Campaign against peace activists in Israel - news from ekklesia on theology and politics from a christian perspective

Campaign against peace activists in Israel - news from ekklesia on theology and politics from a christian perspective

By staff writers
14 Apr 2003

Campaign against peace activists in Israel

-14/4/03

Fears are mounting that a campaign has been mounted against peace activists in Israel following the shooting of a British man at the weekend, as he tried to help a Palestinian woman and her children flee Israeli gunfire.

Tom Hurndall was shot as he moved towards the family in Rafah in the southern Gaza Strip. He was wearing a fluorescent orange vest, and witnesses say that there had been no exchange of fire between the Israeli army and Palestinian gunmen that day.

According to doctors at Rafah Hospital, he is believed to have suffered brain damage.

Alice Coy, 27, a peace activist from London, said that their group had been on their way to pitch a tent by a mosque.

They planned to try to prevent an Israeli tank repeating its nightly routine of taking position at the mosque and firing down the street.

Last month a US activist, Rachel Corrie, 23, was crushed to death by an Israeli army bulldozer.

An Israeli army investigation into the death has now concluded that its forces were not to blame. It accused Corrie and other members of the International Solidarity Movement of "illegal, irresponsible and dangerous" behaviour.

She too was wearing an orange vest when she knelt in front of the vehicle, but it kept going.

Last week, Brian Avery, 24, another activist was shot in the face by Israeli soldiers in Jenin.

A spokesman for the International Solidarity Movement - the group which had trained Mr Hurndall in non-violent resistance - alleged that the Israeli army had embarked on a campaign against its activists.

"It now seems like it is open season on international peace activists," he said. "They just want us out so they can get on with their business without international observation."

The ISM has activists operating all over the West Bank and Gaza who come to the region from around the world to try to act as a buffer between the Israeli army and settlers and Palestinians.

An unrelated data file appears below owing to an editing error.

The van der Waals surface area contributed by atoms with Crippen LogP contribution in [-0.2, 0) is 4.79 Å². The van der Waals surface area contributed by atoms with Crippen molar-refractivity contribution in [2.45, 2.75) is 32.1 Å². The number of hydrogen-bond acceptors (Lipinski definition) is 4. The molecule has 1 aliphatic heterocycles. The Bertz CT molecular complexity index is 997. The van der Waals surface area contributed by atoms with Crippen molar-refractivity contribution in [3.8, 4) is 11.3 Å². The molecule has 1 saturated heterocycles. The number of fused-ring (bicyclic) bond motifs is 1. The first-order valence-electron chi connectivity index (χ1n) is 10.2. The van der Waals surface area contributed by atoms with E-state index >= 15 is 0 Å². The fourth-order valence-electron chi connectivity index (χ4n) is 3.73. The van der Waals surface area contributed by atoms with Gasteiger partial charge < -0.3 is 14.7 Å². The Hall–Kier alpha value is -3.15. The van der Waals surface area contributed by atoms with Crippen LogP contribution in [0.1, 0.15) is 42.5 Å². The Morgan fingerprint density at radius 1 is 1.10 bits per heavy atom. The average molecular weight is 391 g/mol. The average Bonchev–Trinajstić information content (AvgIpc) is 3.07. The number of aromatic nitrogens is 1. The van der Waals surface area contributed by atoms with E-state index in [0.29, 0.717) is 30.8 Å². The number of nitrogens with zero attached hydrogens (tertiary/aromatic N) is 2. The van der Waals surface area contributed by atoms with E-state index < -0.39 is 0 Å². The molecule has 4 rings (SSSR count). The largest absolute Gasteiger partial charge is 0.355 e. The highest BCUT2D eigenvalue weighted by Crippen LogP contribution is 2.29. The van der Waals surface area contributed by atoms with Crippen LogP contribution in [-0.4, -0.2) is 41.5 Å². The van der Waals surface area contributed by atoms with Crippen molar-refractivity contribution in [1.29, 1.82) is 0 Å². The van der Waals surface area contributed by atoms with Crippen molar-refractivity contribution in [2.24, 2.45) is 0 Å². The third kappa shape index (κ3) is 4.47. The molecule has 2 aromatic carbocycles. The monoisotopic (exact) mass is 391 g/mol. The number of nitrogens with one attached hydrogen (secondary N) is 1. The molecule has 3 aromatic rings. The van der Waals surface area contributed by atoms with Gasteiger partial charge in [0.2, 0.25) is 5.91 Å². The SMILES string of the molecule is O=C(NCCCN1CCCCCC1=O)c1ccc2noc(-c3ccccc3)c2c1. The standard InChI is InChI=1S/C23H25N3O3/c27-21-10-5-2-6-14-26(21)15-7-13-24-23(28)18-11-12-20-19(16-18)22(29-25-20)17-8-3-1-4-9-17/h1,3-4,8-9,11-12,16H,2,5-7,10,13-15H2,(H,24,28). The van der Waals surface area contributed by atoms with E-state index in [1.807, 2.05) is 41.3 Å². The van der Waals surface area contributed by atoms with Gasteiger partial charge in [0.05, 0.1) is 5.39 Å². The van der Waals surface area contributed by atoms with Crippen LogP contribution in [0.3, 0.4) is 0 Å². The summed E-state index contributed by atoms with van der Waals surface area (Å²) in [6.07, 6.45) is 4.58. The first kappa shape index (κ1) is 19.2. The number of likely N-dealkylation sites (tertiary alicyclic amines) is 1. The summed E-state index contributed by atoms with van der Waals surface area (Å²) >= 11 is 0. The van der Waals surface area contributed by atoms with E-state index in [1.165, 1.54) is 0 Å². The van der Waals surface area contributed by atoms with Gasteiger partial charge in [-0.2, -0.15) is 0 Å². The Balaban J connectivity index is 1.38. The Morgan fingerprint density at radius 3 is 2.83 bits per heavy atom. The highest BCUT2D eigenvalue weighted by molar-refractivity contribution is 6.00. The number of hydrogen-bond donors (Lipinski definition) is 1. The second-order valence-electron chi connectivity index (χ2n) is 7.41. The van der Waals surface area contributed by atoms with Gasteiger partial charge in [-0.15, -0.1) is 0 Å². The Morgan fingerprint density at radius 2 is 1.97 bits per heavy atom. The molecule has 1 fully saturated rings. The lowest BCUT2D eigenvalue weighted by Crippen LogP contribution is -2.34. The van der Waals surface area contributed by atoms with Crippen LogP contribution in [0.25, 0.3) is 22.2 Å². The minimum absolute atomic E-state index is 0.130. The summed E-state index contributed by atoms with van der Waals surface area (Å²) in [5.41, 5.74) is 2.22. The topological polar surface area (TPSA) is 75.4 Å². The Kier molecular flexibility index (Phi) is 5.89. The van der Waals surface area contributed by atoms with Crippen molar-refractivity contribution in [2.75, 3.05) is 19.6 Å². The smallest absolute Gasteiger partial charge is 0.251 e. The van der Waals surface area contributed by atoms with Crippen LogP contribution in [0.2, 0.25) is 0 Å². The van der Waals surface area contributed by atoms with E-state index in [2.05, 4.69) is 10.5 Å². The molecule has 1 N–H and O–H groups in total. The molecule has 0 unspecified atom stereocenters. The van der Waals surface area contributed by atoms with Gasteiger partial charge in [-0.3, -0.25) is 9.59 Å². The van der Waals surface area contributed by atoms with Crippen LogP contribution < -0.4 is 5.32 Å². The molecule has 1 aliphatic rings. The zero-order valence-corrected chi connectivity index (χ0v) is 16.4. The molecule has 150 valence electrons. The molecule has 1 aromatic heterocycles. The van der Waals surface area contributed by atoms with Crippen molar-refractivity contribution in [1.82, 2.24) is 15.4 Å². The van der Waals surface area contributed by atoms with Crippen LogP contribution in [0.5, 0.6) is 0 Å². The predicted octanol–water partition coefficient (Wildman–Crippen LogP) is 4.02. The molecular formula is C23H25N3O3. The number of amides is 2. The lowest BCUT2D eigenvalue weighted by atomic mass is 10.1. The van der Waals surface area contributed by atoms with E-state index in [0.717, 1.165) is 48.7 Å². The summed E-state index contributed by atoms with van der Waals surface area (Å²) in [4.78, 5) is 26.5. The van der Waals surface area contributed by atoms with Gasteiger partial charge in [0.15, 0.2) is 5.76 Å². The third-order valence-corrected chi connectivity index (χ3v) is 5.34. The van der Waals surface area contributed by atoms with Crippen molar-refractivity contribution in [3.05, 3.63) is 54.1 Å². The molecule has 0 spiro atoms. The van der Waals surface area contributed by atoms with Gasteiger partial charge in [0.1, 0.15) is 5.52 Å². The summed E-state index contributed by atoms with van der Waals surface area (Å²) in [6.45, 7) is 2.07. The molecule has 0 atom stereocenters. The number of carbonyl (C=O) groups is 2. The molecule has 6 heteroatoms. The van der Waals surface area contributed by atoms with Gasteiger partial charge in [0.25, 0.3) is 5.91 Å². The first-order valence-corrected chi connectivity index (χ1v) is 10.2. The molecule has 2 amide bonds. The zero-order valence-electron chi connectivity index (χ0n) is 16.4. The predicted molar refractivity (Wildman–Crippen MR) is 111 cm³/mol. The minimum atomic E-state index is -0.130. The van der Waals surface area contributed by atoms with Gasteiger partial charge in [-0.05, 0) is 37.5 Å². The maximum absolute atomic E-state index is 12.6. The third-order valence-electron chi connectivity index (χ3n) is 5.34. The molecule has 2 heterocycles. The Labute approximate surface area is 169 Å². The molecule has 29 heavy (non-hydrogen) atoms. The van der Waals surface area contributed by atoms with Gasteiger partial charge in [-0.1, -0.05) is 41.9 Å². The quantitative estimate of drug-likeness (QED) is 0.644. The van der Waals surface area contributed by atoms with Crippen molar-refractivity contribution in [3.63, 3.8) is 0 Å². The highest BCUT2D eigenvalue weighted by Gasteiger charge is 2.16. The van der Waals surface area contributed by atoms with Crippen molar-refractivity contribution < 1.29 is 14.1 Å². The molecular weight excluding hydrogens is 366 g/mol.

Their activities range from protecting the olive harvest to escorting children to school. They often work with Israeli human rights groups.

Campaign against peace activists in Israel

-14/4/03

Fears are mounting that a campaign has been mounted against peace activists in Israel following the shooting of a British man at the weekend, as he tried to help a Palestinian woman and her children flee Israeli gunfire.

Tom Hurndall was shot as he moved towards the family in Rafah in the southern Gaza Strip. He was wearing a fluorescent orange vest, and witnesses say that there had been no exchange of fire between the Israeli army and Palestinian gunmen that day.

According to doctors at Rafah Hospital, he is believed to have suffered brain damage.

Alice Coy, 27, a peace activist from London, said that their group had been on their way to pitch a tent by a mosque.

They planned to try to prevent an Israeli tank repeating its nightly routine of taking position at the mosque and firing down the street.

Last month a US activist, Rachel Corrie, 23, was crushed to death by an Israeli army bulldozer.

An Israeli army investigation into the death has now concluded that its forces were not to blame. It accused Corrie and other members of the International Solidarity Movement of "illegal, irresponsible and dangerous" behaviour.

She too was wearing an orange vest when she knelt in front of the vehicle, but it kept going.

Last week, Brian Avery, 24, another activist was shot in the face by Israeli soldiers in Jenin.

A spokesman for the International Solidarity Movement - the group which had trained Mr Hurndall in non-violent resistance - alleged that the Israeli army had embarked on a campaign against its activists.

"It now seems like it is open season on international peace activists," he said. "They just want us out so they can get on with their business without international observation."

The ISM has activists operating all over the West Bank and Gaza who come to the region from around the world to try to act as a buffer between the Israeli army and settlers and Palestinians.

Their activities range from protecting the olive harvest to escorting children to school. They often work with Israeli human rights groups.

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